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Navane

Generic Name: thiothixene (THYE oh THIX een)
Brand Name: Navane

Medically reviewed by Drugs.com on Sep 26, 2018 – Written by Cerner Multum

What is Navane?

Navane is an antipsychotic medication. It affects the actions of chemicals in your brain.

Navane is used to treat schizophrenia.

Navane may also be used for purposes not listed in this medication guide.

Important Information

Navane is not approved for use in psychotic conditions related to dementia. This medicine may increase the risk of death in older adults with dementia-related conditions.

You should not use Navane if you have a blood cell disorder, or if you have drowsiness, slow breathing, weak pulse, or decreased alertness (such as after drinking alcohol or taking medicines that make you sleepy).

Before taking this medicine

You should not use Navane if you are allergic to it, or if you have:

  • a blood cell disorder such as anemia, low white blood cell counts, or low platelets; or

  • drowsiness, slow breathing, weak pulse, or decreased alertness (such as after drinking alcohol or taking medicines that make you sleepy).

Navane is not approved for use in psychotic conditions related to dementia. This medicine may increase the risk of death in older adults with dementia-related conditions.

Long-term use of thiothixene can cause a serious movement disorder that may not be reversible. Symptoms of this disorder include uncontrollable muscle movements of your lips, tongue, eyes, face, arms, or legs. The longer you take Navane, the more likely you are to develop this movement disorder. The risk of this side effect is higher in women and older adults.

To make sure Navane is safe for you, tell your doctor if you have:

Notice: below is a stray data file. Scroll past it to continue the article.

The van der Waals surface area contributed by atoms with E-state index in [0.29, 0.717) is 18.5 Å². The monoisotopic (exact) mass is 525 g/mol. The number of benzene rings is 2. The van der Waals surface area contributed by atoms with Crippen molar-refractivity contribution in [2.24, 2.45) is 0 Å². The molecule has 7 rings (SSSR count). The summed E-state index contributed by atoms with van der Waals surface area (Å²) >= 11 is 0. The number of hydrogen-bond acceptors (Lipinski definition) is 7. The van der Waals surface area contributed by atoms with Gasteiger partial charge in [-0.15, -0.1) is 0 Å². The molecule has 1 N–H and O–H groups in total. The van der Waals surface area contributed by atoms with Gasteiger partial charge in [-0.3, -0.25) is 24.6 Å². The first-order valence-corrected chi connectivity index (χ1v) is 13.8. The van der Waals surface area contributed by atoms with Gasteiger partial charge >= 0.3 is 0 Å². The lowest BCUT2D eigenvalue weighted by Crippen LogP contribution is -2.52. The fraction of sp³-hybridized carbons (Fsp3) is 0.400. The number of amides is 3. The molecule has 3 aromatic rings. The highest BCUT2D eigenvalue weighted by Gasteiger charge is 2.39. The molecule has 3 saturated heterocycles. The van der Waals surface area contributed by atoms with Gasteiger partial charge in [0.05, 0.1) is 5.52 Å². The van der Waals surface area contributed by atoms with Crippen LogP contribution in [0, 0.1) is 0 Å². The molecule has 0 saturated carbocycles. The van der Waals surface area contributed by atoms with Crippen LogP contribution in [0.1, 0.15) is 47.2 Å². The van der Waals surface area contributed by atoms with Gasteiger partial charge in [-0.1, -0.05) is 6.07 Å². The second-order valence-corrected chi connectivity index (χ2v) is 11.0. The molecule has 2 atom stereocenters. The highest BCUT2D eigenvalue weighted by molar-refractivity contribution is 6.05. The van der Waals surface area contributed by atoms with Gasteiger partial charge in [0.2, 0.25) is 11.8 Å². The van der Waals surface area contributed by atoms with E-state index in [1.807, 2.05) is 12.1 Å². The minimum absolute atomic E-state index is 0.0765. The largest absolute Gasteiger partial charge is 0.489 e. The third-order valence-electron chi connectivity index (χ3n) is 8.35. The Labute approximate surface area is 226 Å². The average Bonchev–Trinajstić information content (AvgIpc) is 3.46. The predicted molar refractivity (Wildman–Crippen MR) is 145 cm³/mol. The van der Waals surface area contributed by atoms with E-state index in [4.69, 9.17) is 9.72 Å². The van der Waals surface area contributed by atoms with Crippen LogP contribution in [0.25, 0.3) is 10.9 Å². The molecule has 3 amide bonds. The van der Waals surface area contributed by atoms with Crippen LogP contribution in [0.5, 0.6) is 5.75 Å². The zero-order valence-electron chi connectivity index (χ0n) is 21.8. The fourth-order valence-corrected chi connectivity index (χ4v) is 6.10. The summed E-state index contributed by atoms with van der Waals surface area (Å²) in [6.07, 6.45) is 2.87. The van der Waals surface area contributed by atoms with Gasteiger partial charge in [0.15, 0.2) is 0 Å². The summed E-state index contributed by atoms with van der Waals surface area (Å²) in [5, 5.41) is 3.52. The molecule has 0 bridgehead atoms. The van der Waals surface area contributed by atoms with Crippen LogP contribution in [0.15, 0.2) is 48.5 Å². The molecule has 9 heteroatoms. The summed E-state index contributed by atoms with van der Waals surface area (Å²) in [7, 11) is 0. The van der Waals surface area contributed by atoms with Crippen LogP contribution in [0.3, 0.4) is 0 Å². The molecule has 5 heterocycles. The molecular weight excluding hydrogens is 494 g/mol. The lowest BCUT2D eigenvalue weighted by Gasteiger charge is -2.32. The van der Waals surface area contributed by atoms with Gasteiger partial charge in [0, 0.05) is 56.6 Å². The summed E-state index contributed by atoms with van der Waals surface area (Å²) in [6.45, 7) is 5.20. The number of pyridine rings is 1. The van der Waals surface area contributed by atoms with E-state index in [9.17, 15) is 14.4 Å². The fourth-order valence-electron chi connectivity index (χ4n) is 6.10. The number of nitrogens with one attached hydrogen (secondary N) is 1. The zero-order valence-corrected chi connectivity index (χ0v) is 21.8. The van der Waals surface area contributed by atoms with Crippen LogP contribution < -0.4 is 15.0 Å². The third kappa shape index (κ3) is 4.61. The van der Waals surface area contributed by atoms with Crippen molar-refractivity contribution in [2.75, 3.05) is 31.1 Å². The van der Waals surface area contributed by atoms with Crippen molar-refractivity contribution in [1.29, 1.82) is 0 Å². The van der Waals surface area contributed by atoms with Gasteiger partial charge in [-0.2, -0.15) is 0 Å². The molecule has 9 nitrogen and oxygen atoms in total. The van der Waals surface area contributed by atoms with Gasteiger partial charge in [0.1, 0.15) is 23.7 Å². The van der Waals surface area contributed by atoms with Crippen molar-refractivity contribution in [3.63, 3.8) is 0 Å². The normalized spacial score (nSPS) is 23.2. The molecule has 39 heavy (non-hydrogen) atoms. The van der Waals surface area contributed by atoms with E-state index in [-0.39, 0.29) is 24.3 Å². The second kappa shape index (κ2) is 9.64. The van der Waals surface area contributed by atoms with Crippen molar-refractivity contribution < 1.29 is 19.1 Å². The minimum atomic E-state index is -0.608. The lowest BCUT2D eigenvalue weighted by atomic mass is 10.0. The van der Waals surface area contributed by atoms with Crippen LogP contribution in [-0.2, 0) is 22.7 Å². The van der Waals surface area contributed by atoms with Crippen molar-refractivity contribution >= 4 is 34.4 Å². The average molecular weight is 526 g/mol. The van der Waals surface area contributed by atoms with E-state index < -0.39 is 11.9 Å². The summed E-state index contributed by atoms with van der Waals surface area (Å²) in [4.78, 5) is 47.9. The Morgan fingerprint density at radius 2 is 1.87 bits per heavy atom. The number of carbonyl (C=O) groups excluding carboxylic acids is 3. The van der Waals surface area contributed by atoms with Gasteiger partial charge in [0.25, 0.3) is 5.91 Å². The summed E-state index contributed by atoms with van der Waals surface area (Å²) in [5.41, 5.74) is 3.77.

• epilepsy or other seizure disorder;

  • heart disease;

  • a history of low white blood cell (WBC) counts;

  • a history of breast cancer; or

  • if you are addicted to alcohol.

Tell your doctor if you are pregnant or plan to become pregnant while using this medication.

Taking antipsychotic medication during the last 3 months of pregnancy may cause problems in the newborn, such as withdrawal symptoms, breathing problems, feeding problems, fussiness, tremors, and limp or stiff muscles. However, you may have withdrawal symptoms or other problems if you stop taking your medicine during pregnancy. If you become pregnant while taking Navane, do not stop taking it without your doctor's advice.

It is not known whether thiothixene passes into breast milk or if it could harm a nursing baby. Do not use this medication without telling your doctor if you are breast-feeding a baby.

Navane should not be given to a child younger than 12 years old.

How should I take Navane?

Follow all directions on your prescription label. Your doctor may occasionally change your dose to make sure you get the best results. Do not take Navane in larger or smaller amounts or for longer than recommended.

You may not start feeling better right away when you start taking Navane. For best results, keep using the medication as directed. Talk with your doctor if your symptoms do not improve during treatment.

You will need regular medical tests to be sure this medication is not causing harmful effects. Visit your doctor regularly.

Store at room temperature away from moisture and heat.

What happens if I miss a dose?

Take the missed dose as soon as you remember. Skip the missed dose if it is almost time for your next scheduled dose. Do not take extra medicine to make up the missed dose.